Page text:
What is MoK

Molecules of Knowledge (MoK for short) is a model for knowledge self-organisation, conceived to pursue two main goals:

  • autonomously aggregate data to build more "complex" heaps of information — possibly conveying novel knowledge previously unknown or hidden
  • autonomously spread such information toward potentially interested knowledge prosumers — rather than be searched proactively

Thus, MoK promotes the idea that data is alive, that information is a living thing continuously and spontaneously interacting with other information as well as with its prosumers, evolving itself accordingly.

How MoK works

In order to do so, MoK is designed around three main sources of inspiration:

  • biochemistry, providing metaphors for its basic abstractions
  • biochemical coordination, as its computational and coordination model
  • behavioral implicit communication, driving knowledge evolution

As far as the basic MoK abstractions are concerned, in MoK knowledge atoms are generated by knowledge sources in shared spaces – compartments –, self-aggregate to shape knowledge molecules, and autonomously move toward knowledge prosumers – catalysts –, whose actions (either epistemic or not) are represented as enzymes.

As far as the MoK computational and coordination model is concerned, MoK features biochemical tuple space like repositories – compartments – for the creation, aggregation, diffusion and consumption of knowledge atoms and molecules. As such, compartments are in charge of  locally evolving knowledge and of (ii) distributing knowledge across networked compartments, according to the (biochemically inspired) coordination laws installed—reactions.

As far as the user interaction model is concerned, MoK borrows concepts from the cognitive theory of behavioral implicit communication to enable anticipative coordination driven by users' epistemic actions. Briefly, any action undertaken by users is interpreted by MoK so as to mind-read users intentions and react accordingly.


Summing up, a MoK system should be seen as a network of shared information repositories, in which some source entities continuously and spontaneously put data chunks.

Such data may then  aggregate so as to reify some (potentially) relevant "knowledge-related patterns" – e.g. linking two news stories talking about the same person or written by the same author, read by the same prosumer or both related to a third news story – and (ii) diffuse among these networked shared spaces toward the (potentially) interested users—e.g. papers about MAS should strive to reach MAS researchers' repositories.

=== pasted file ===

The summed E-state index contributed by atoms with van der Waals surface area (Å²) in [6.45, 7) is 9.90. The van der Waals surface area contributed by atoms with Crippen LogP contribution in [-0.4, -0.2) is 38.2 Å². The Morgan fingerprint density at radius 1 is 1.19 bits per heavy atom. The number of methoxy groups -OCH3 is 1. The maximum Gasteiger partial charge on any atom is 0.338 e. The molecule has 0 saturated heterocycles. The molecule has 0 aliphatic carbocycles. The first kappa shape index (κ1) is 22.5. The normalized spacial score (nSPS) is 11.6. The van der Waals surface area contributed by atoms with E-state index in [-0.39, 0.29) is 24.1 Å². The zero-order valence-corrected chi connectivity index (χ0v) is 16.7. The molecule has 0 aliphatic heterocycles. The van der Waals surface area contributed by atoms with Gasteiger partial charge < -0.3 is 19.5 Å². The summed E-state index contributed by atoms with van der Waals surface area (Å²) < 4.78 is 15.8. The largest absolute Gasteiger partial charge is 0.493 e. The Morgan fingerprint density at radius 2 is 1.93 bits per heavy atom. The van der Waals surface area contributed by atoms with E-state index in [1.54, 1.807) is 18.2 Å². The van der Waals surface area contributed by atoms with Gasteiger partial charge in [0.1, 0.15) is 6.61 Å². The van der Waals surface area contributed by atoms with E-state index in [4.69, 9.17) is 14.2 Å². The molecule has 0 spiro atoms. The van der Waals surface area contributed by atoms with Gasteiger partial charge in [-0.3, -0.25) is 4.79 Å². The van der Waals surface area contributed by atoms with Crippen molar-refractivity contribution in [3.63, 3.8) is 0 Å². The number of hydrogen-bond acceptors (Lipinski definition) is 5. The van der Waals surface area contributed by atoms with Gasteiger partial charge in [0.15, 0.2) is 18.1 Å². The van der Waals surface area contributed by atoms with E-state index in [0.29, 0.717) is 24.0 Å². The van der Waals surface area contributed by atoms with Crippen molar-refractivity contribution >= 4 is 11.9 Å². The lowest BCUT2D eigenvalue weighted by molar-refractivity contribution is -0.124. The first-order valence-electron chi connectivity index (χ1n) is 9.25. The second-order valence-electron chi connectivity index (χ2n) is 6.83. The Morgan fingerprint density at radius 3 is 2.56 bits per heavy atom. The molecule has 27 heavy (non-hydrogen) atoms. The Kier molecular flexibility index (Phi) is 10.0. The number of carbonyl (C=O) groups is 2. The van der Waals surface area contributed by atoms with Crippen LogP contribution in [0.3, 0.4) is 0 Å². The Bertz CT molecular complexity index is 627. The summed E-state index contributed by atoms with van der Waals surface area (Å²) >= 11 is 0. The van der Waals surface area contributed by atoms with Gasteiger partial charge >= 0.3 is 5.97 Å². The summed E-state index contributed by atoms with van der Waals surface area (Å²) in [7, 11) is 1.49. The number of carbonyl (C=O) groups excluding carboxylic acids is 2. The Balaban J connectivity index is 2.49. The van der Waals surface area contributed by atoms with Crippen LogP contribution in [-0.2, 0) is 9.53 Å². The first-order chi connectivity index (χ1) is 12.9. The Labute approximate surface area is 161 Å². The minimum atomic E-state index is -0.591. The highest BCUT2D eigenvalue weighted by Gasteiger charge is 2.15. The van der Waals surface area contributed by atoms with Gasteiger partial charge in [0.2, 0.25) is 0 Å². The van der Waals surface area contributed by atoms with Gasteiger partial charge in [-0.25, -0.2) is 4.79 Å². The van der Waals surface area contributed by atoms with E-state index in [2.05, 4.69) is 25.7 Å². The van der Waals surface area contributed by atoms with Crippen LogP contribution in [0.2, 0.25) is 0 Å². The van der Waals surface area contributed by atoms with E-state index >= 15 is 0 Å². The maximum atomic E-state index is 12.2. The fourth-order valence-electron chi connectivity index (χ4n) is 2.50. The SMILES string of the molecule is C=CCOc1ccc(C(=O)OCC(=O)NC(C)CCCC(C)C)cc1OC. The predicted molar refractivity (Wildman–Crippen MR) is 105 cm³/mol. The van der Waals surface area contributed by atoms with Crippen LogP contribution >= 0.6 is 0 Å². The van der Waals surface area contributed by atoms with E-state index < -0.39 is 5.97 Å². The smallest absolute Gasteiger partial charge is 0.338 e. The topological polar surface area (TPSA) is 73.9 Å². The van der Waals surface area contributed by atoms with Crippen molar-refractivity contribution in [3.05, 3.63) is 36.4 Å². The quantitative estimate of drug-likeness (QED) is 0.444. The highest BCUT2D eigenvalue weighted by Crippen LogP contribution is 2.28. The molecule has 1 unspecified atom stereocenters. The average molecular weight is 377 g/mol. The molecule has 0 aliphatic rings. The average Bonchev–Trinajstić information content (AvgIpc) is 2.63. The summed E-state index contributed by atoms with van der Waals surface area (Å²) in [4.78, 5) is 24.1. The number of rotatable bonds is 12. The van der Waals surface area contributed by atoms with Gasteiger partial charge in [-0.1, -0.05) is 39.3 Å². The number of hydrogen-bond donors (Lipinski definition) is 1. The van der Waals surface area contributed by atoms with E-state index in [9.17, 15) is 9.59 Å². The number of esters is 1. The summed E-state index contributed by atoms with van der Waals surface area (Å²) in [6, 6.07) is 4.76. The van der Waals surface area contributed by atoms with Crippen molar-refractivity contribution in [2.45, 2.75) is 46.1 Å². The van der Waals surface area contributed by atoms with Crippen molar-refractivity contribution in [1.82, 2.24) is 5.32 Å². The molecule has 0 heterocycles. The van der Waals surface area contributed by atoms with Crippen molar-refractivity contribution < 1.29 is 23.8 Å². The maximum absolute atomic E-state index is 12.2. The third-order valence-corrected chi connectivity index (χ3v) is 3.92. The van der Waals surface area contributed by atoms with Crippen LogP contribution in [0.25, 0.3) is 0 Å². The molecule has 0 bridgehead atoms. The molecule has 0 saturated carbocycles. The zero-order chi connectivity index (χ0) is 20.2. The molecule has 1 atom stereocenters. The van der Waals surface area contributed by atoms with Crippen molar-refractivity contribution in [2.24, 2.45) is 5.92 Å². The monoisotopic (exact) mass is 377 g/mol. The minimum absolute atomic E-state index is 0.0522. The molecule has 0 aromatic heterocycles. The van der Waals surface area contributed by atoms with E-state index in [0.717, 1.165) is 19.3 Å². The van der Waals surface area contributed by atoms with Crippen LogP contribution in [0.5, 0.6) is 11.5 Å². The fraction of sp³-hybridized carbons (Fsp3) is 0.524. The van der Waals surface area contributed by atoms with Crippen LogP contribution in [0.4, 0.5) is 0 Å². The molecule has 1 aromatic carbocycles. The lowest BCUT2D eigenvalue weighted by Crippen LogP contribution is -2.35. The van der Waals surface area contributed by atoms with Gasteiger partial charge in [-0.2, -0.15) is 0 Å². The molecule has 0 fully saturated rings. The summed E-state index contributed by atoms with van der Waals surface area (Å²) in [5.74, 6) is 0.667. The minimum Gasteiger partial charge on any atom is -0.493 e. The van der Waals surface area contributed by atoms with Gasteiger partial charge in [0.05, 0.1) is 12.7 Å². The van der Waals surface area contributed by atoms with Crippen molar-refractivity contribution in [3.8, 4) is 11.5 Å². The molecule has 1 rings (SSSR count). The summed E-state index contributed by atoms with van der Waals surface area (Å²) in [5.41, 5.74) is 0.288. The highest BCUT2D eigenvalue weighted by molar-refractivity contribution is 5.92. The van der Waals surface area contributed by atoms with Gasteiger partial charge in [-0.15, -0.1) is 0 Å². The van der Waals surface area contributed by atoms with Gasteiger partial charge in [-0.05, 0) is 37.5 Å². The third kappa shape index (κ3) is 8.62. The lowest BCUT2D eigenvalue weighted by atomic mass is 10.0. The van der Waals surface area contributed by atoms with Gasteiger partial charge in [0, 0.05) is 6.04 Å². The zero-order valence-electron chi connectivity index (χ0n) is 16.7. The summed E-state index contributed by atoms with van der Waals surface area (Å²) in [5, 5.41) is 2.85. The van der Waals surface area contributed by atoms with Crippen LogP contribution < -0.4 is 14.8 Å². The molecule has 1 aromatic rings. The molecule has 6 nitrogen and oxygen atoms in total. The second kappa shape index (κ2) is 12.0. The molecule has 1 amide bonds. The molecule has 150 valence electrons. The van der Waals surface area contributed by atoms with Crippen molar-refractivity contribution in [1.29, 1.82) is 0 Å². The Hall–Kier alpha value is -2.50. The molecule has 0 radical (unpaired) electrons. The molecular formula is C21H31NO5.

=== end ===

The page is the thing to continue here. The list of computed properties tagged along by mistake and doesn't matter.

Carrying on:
Users can interact with the system through epistemic actions – e.g. read a post, contribute to a wiki, highlight words in an article, ... – which are tracked and exploited by the #mok() system to influence knowledge evolution transparently to the user—e.g., a user highlighting a given word may imply such user being highly interested in such topics, thus MoK can react by, e.g., increasing rank position of related topics in a search query.

Motivation & Context

Knowledge-intensive environments and socio-technical systems are systems combining business processes, technologies and people's skills to store, handle, make accessible – in one word, manage – very large repositories of information—e.g. wiki portals, online press, enterprise social networks, etc.

They pose peculiar challenges from the infrastructural standpoint:

  • data size—from GBs to TBs
  • scale—from organization-wide to world-wide
  • dynamism—new information produced/consumed at fast pace — e.g. tweets
  • diversity—both in information representation and usage destination openness — new users can enter/leave the system at any time
  • unpredictability—since they involve humans, whose behaviour is rarely fully predictable

These challenges are usually faced using brute force approaches relying on ever-increasing (hopefully, endless)  computational power and (ii) storage— "big data" techniques, non-relational large-scale DBs, "data-in-the-cloud" paradigm, other buzzwords.

This won't scale forever—e.g. what about the end of Moore's law?

One possible research line departs from the following question: why do we stick to view data as passive, "dead" things to run algorithms upon in the traditional I/O paradigm?

This is where Molecules of Knowledge comes in =)


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